One of 2021’s best Celtic-Punk releases so far The Black Clover are an innovative and somewhat unusual band that may take a listen or two before you fall for them… but I promise fall you will do!
This is the second appearance The Black Clover have made on these pages. Back in 2017 they released an excellent five track EP, From Sailor To Hobo, and they return four years later with another five tracker to thrill us. Founded in 2016 from the ashes of the short lived (but bloomin’ brilliant!) Seagulls Are Drunk who released one excellent EP before disbanding. The Black Clover hail from Grand Est in France and have, like their predecessors, a very unique take on Celtic-Punk. Their debut release touched on all the various wings of Celtic-Punk from Folk to trad to Punk while all fitting seamlessly together …and all with a really nice Tom Waits-y twang.
Veterans now of hundreds of shows playing every conceivable kind of venue they bring that ‘live’ sound to this recording and you can sense the enjoyment in the air as they play. Just Another Pub kicks off with a classic drinking song ‘We Drink So Much’ and the much missed sound of a pint glass filling up before fiddle and chugging guitar fills the air. Seb chimes in with that Waits-ish (perhaps not as pronounced as before but still there) voice before organ unexpectedly joins in and we’ve a right catchy wee number. A really enjoyable thigh slapper!! ‘El Poco’ takes another turn and I have to say I’m finding the organ here really great fun. A western style Tex-Mex rocker that sounds much better in French than it would in English I wager. The halfway point in the EP is reached with ‘Tonight In Dublin’ and a sort of laid back Jazzy, Folky, Poppy mash-up that once again stretches the boundaries of what The Black Clover play. These lot could give us ‘I’ll Tell Me Ma’ and we’d fail to recognise it. ‘Tonight In Dublin’ was the lead single for the EP and the video, released at the height of the ‘clampdown’, consists of the guys playing in their own homes ‘isolating’ from each other.
‘Sloggy Trip’ whisks us back to the Celtic lands and again Seb’s vocals are in French and have a lot more bite to them in what sounds remarkably like a battle song. It’s a slowish swirling number with trademark brilliant fiddle playing from Nicolas who quite rightly is pushed to the fore throughout this EP. We end where we came in on a classy, pure thorough-bred Celtic-Punk drinking song! ‘Pure Whisky’ hits the spot but this time it is Olivier’s accordion taking the lead and the sort of song to get even the most reluctant of dancers to slap that thigh and be punching the air.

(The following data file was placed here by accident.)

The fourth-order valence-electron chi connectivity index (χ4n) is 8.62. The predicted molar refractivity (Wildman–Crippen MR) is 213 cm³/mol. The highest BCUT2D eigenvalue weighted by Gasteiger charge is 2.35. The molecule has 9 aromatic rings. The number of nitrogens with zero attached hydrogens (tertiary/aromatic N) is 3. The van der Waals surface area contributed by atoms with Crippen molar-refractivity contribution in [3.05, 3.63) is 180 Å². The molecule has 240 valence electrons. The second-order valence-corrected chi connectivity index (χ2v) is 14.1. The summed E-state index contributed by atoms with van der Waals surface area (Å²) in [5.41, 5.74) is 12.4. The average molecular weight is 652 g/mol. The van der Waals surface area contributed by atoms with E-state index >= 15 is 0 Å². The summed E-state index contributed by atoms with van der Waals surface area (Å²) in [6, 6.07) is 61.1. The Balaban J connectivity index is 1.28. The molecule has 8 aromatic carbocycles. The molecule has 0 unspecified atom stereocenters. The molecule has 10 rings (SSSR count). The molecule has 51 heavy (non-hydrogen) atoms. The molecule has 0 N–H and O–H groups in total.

All in all a fantastic release my only disappointment being that it is only eighteen minutes long which while that isn’t bad for a EP I do find myself wanting to hear an whole album from the guys. lust like on that debut release they have a canny knack for bringing in lots of different influences but still managing to make it sound like a Black Clover song. This may have been a thin year for Celtic-Punk releases so far but this is definitely one of the very best of 2021. Now for them to get writing that album!
(You can stream and download Just Another Pub on the Bandcamp player below)
Every year that we have been doing this has got better and better for celtic-punk releases. As happy as we are that this is so it also means that we just simply cannot keep up with everything out there. We haven’t had the chance to review everything we received or heard so here is Part 2 of our 2017 Round Up where we catch up with some of the releases that we missed first time round. Here at 30492- LONDON CELTIC PUNKS blog we much prefer to do really detailed reviews but there’s been no way we could keep up so here’s a few quick ones just to get 2017 out of the way. Each and every one are worthy of your time so go ahead and check them out and apologies to the band’s concerned that we had to squeeze them in. This week we concentrate on European bands while last time we visited North America (here) and next time we will review bands from the Celtic regions so join us in a few days.
CASSIDY’S BREWERY- ‘One Brew Over The Cuckoo’s Nest’ (Free Download)